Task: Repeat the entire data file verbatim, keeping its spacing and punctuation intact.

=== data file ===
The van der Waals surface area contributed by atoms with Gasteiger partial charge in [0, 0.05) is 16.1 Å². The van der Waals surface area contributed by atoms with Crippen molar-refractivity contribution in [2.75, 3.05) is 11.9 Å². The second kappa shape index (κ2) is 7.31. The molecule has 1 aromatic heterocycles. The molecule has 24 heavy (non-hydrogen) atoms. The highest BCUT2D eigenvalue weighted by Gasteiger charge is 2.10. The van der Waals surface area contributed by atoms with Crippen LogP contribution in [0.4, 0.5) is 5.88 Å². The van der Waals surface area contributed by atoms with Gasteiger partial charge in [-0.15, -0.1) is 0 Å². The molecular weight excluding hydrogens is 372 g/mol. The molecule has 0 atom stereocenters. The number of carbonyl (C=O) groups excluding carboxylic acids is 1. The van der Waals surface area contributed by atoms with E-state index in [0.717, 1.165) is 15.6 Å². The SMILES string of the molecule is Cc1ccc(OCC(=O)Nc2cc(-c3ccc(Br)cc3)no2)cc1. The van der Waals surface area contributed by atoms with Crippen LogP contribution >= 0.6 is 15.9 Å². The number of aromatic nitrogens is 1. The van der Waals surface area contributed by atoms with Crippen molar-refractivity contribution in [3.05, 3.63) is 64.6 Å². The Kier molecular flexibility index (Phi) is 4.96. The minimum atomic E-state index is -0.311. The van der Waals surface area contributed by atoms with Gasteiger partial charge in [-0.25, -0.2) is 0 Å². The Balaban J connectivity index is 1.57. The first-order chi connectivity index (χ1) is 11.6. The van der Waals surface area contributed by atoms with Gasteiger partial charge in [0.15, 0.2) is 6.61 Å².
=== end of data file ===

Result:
The van der Waals surface area contributed by atoms with Gasteiger partial charge in [0, 0.05) is 16.1 Å². The van der Waals surface area contributed by atoms with Crippen molar-refractivity contribution in [2.75, 3.05) is 11.9 Å². The second kappa shape index (κ2) is 7.31. The molecule has 1 aromatic heterocycles. The molecule has 24 heavy (non-hydrogen) atoms. The highest BCUT2D eigenvalue weighted by Gasteiger charge is 2.10. The van der Waals surface area contributed by atoms with Crippen LogP contribution in [0.4, 0.5) is 5.88 Å². The van der Waals surface area contributed by atoms with Gasteiger partial charge in [-0.15, -0.1) is 0 Å². The molecular weight excluding hydrogens is 372 g/mol. The molecule has 0 atom stereocenters. The number of carbonyl (C=O) groups excluding carboxylic acids is 1. The van der Waals surface area contributed by atoms with E-state index in [0.717, 1.165) is 15.6 Å². The SMILES string of the molecule is Cc1ccc(OCC(=O)Nc2cc(-c3ccc(Br)cc3)no2)cc1. The van der Waals surface area contributed by atoms with Crippen LogP contribution >= 0.6 is 15.9 Å². The number of aromatic nitrogens is 1. The van der Waals surface area contributed by atoms with Crippen molar-refractivity contribution in [3.05, 3.63) is 64.6 Å². The Kier molecular flexibility index (Phi) is 4.96. The minimum atomic E-state index is -0.311. The van der Waals surface area contributed by atoms with Gasteiger partial charge in [-0.25, -0.2) is 0 Å². The Balaban J connectivity index is 1.57. The first-order chi connectivity index (χ1) is 11.6. The van der Waals surface area contributed by atoms with Gasteiger partial charge in [0.15, 0.2) is 6.61 Å².